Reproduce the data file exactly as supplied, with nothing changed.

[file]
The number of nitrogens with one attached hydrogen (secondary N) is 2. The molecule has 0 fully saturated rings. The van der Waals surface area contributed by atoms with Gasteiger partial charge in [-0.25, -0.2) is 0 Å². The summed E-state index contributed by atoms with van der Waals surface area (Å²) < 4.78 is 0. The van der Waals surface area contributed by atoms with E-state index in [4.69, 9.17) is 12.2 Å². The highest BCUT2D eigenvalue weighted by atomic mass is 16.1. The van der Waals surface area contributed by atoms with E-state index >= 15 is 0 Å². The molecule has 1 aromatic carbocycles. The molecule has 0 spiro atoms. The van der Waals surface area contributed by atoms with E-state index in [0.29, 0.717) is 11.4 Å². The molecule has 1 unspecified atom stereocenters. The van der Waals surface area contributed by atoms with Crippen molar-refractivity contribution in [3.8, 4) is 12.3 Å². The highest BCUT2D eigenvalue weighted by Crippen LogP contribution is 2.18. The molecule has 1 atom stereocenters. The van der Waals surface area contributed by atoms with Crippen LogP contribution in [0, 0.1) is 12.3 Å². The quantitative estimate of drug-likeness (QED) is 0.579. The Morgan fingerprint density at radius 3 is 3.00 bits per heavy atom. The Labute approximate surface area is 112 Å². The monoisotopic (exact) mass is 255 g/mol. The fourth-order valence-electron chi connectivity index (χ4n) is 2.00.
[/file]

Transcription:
The number of nitrogens with one attached hydrogen (secondary N) is 2. The molecule has 0 fully saturated rings. The van der Waals surface area contributed by atoms with Gasteiger partial charge in [-0.25, -0.2) is 0 Å². The summed E-state index contributed by atoms with van der Waals surface area (Å²) < 4.78 is 0. The van der Waals surface area contributed by atoms with E-state index in [4.69, 9.17) is 12.2 Å². The highest BCUT2D eigenvalue weighted by atomic mass is 16.1. The van der Waals surface area contributed by atoms with E-state index >= 15 is 0 Å². The molecule has 1 aromatic carbocycles. The molecule has 0 spiro atoms. The van der Waals surface area contributed by atoms with E-state index in [0.29, 0.717) is 11.4 Å². The molecule has 1 unspecified atom stereocenters. The van der Waals surface area contributed by atoms with Crippen molar-refractivity contribution in [3.8, 4) is 12.3 Å². The highest BCUT2D eigenvalue weighted by Crippen LogP contribution is 2.18. The molecule has 1 atom stereocenters. The van der Waals surface area contributed by atoms with Crippen LogP contribution in [0, 0.1) is 12.3 Å². The quantitative estimate of drug-likeness (QED) is 0.579. The Morgan fingerprint density at radius 3 is 3.00 bits per heavy atom. The Labute approximate surface area is 112 Å². The monoisotopic (exact) mass is 255 g/mol. The fourth-order valence-electron chi connectivity index (χ4n) is 2.00.